Why this team? Because they may not win much this year, but they’ll make some damn nice plays in losses. Peterson is always a joy to watch—there’s probably no better example of sheer talent winning out than what he’s managed to do against defences who knew exactly what was coming over the past few seasons. Patterson, meanwhile, proved as a rookie that he’s a threat to score any time he touches the football. Barr should make himself felt in the opposing backfield with some regularity if his hype is to be believed. And Harrison Smith is exactly the kind of safety a team like the Vikings needs—he’s well equipped to support sometimes leaky cornerback and linebacker groups but also has a little bit of a ball hawk in him, and as the Vikings try to rebuild on the fly they’ll need some game breakers on the defensive end, too. Oh—and you also get the chance to get in on the ground floor of the Teddy Bridgewater Era. For our money his will be the most successful QB career of any in the 2014 class.
Why not? Because the Vikings might not get that QB play they need this season, and if they don’t, the experience of cheering for Minnesota can quickly become similar to cheering for the Lions during the Barry Sanders Era: watching a once-in-a-generation talent attempt to put a 53-man team on his back and ultimately failing. If Cassel and Bridgewater can’t execute, opponents will stack the box against AP and the Vikings will need to win a lot of 17–14 games to compete. But the Vikings also play in the NFC North, and holding Calvin Johnson and his Lions, the Bears’ Brandon Marshall-Alshon Jeffery duo and the Aaron Rodgers–led Packers to those kind of scores will be all but impossible.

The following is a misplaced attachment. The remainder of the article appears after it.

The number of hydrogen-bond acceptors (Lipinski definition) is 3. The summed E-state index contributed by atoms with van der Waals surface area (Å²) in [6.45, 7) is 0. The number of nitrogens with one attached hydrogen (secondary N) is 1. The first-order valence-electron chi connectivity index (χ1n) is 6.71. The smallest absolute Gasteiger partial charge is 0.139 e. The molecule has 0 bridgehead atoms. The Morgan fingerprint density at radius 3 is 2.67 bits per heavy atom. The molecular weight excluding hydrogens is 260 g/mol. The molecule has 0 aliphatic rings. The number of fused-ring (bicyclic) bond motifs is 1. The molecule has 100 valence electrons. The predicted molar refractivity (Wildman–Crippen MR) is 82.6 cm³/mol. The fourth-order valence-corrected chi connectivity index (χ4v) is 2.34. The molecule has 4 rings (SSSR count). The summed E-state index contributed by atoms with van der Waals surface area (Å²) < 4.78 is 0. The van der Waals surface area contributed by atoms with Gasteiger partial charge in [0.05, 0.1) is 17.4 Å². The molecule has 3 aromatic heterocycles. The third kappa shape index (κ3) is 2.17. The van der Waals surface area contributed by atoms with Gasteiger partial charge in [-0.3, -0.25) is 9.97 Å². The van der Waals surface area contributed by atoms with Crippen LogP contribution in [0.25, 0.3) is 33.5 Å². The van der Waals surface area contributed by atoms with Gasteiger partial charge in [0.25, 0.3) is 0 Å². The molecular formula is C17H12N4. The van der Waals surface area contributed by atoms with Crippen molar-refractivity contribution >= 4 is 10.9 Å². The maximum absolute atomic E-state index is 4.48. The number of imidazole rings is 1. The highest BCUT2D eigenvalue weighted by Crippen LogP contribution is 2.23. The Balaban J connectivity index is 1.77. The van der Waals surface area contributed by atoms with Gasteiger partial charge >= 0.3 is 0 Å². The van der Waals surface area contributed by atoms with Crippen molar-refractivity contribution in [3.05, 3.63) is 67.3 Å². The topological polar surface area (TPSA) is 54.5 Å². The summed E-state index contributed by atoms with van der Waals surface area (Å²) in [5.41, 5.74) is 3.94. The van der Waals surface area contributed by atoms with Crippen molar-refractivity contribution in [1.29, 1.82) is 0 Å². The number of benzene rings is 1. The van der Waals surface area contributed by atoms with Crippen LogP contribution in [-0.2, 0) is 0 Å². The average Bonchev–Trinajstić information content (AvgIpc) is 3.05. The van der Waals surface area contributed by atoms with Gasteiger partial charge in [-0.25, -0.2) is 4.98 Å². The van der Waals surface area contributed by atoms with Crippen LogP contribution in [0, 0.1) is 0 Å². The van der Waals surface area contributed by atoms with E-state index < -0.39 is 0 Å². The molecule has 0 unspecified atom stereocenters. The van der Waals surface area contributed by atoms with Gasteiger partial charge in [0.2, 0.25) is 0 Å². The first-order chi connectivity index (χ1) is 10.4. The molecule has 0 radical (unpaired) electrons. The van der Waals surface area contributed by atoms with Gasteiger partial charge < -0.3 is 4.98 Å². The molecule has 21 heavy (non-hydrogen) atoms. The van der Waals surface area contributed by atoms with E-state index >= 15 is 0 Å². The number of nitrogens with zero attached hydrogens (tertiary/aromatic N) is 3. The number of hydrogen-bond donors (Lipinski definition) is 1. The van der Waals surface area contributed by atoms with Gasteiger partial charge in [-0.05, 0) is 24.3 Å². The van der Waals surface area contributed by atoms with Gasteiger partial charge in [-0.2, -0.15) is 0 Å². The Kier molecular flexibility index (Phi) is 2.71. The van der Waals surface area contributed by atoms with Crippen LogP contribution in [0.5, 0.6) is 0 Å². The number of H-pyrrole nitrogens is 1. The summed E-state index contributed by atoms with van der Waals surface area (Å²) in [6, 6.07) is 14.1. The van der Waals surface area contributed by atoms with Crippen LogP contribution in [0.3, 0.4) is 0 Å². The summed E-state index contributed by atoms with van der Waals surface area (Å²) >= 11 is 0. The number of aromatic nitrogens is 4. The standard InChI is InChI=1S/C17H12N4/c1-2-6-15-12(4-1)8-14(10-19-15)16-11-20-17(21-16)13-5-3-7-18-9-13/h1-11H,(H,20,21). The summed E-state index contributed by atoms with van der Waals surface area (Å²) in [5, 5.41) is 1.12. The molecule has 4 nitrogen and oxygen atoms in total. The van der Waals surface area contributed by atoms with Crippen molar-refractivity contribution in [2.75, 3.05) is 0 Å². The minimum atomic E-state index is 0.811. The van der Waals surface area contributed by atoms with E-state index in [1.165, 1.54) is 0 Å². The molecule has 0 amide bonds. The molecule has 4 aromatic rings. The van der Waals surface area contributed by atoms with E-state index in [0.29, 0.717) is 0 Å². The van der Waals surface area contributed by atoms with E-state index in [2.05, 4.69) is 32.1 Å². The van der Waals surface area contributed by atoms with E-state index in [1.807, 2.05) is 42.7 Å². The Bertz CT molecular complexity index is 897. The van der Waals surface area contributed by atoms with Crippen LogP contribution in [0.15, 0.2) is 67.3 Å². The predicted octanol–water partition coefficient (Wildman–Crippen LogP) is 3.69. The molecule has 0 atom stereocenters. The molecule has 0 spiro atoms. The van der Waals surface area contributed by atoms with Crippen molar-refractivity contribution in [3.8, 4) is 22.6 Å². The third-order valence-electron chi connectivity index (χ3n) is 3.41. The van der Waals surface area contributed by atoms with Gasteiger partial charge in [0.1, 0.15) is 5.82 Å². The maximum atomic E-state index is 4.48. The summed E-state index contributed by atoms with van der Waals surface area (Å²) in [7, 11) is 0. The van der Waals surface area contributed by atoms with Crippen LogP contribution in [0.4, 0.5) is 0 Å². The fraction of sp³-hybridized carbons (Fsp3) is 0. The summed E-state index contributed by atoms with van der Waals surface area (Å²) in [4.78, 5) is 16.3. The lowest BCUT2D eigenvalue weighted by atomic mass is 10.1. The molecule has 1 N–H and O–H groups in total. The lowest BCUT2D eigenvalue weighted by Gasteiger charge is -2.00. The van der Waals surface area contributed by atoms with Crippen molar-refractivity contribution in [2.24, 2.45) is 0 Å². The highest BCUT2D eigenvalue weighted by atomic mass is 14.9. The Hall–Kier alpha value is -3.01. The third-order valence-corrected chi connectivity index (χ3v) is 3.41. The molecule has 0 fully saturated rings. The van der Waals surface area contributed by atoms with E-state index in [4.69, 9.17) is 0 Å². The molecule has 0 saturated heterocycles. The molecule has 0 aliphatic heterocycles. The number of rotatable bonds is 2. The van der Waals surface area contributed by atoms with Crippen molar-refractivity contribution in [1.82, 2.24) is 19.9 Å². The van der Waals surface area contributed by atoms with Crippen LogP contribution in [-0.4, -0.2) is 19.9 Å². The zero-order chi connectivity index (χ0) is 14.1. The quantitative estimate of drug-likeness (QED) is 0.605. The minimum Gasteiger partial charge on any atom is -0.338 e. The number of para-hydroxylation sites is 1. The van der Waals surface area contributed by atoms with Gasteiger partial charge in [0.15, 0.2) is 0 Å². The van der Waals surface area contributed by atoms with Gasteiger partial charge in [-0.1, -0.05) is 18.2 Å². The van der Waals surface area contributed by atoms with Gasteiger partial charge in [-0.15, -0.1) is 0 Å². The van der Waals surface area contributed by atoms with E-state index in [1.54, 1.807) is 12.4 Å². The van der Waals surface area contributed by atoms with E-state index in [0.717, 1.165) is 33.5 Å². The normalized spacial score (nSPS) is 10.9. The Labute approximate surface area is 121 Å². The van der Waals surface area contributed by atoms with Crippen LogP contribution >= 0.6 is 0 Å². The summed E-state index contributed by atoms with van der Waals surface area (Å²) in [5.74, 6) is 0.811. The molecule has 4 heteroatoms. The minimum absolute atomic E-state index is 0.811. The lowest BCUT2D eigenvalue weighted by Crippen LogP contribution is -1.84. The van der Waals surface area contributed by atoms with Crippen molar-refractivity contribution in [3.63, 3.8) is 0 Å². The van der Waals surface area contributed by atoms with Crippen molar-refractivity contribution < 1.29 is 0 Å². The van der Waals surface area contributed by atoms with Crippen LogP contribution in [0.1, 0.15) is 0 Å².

Perfect for fans of… The Seattle Mariners. If you’ve been an M’s fan in recent years, you’ve no doubt wanted to give Felix Hernandez a hug—because it’s got to suck being perhaps the best in the world at your job, but having your excellence squandered by less talented teammates. Now imagine the same thing for poor King Felix, but instead of throwing 100 pitches per game he’s absorbing 25 hits that are the equivalent of small automobile accidents. And…now you want to hug Adrian Peterson, don’t you?
How much hope? 3/10. The NFC North is full of teams that can score, and the Vikings are not likely to be able to keep up. It’s tough to see a team in the midst of revamping both its offence and defence winning nine games this season. But next season, you can likely take the number up a little bit—and if McKinnon can turn his training camp hype into a career as an actual successor to Peterson, the Vikings will be well positioned on offence for several years to come. There’s optimism, but it’s not quite time yet.
Will you be mocked for front-running? Nope. You get a truly great player to watch now. A few potentially great players to watch in the future and any success is a pleasant surprise. That’s not such a bad deal.
A Meme To Remember: “An orange peanut? For ME?”